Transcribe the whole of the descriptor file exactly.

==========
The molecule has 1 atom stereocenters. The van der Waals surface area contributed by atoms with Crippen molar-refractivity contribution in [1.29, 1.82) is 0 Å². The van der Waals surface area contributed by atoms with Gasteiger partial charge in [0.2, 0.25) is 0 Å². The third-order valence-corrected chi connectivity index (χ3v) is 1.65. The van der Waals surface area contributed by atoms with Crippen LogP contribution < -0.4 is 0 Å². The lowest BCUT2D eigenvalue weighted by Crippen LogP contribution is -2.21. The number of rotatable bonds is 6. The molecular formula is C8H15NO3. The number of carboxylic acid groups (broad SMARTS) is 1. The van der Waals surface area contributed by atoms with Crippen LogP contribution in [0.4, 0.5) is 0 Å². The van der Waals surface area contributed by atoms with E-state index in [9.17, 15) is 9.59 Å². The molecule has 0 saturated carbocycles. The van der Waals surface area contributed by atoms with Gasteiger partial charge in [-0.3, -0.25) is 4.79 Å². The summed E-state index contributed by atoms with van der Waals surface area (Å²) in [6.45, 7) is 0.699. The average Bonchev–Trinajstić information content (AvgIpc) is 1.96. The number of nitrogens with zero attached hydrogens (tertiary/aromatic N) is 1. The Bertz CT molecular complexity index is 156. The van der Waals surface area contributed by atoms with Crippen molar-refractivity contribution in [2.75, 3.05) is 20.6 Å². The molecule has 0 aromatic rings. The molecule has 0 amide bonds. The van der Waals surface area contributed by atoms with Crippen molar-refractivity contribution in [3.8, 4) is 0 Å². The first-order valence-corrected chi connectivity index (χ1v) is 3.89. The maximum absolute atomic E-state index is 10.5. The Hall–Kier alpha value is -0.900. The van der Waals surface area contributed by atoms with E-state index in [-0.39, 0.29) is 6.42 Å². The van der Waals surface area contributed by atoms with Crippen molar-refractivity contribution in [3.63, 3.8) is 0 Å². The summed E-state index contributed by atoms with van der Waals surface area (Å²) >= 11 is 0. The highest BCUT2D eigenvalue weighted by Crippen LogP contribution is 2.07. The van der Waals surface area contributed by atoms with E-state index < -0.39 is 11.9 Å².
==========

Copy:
The molecule has 1 atom stereocenters. The van der Waals surface area contributed by atoms with Crippen molar-refractivity contribution in [1.29, 1.82) is 0 Å². The van der Waals surface area contributed by atoms with Gasteiger partial charge in [0.2, 0.25) is 0 Å². The third-order valence-corrected chi connectivity index (χ3v) is 1.65. The van der Waals surface area contributed by atoms with Crippen LogP contribution < -0.4 is 0 Å². The lowest BCUT2D eigenvalue weighted by Crippen LogP contribution is -2.21. The number of rotatable bonds is 6. The molecular formula is C8H15NO3. The number of carboxylic acid groups (broad SMARTS) is 1. The van der Waals surface area contributed by atoms with Crippen LogP contribution in [0.4, 0.5) is 0 Å². The van der Waals surface area contributed by atoms with E-state index in [9.17, 15) is 9.59 Å². The molecule has 0 saturated carbocycles. The van der Waals surface area contributed by atoms with Gasteiger partial charge in [-0.3, -0.25) is 4.79 Å². The summed E-state index contributed by atoms with van der Waals surface area (Å²) in [6.45, 7) is 0.699. The average Bonchev–Trinajstić information content (AvgIpc) is 1.96. The number of nitrogens with zero attached hydrogens (tertiary/aromatic N) is 1. The Bertz CT molecular complexity index is 156. The van der Waals surface area contributed by atoms with Crippen molar-refractivity contribution in [2.75, 3.05) is 20.6 Å². The molecule has 0 aromatic rings. The molecule has 0 amide bonds. The van der Waals surface area contributed by atoms with Crippen molar-refractivity contribution in [3.8, 4) is 0 Å². The first-order valence-corrected chi connectivity index (χ1v) is 3.89. The maximum absolute atomic E-state index is 10.5. The Hall–Kier alpha value is -0.900. The van der Waals surface area contributed by atoms with E-state index in [-0.39, 0.29) is 6.42 Å². The van der Waals surface area contributed by atoms with Crippen molar-refractivity contribution in [3.63, 3.8) is 0 Å². The summed E-state index contributed by atoms with van der Waals surface area (Å²) >= 11 is 0. The highest BCUT2D eigenvalue weighted by Crippen LogP contribution is 2.07. The van der Waals surface area contributed by atoms with E-state index < -0.39 is 11.9 Å².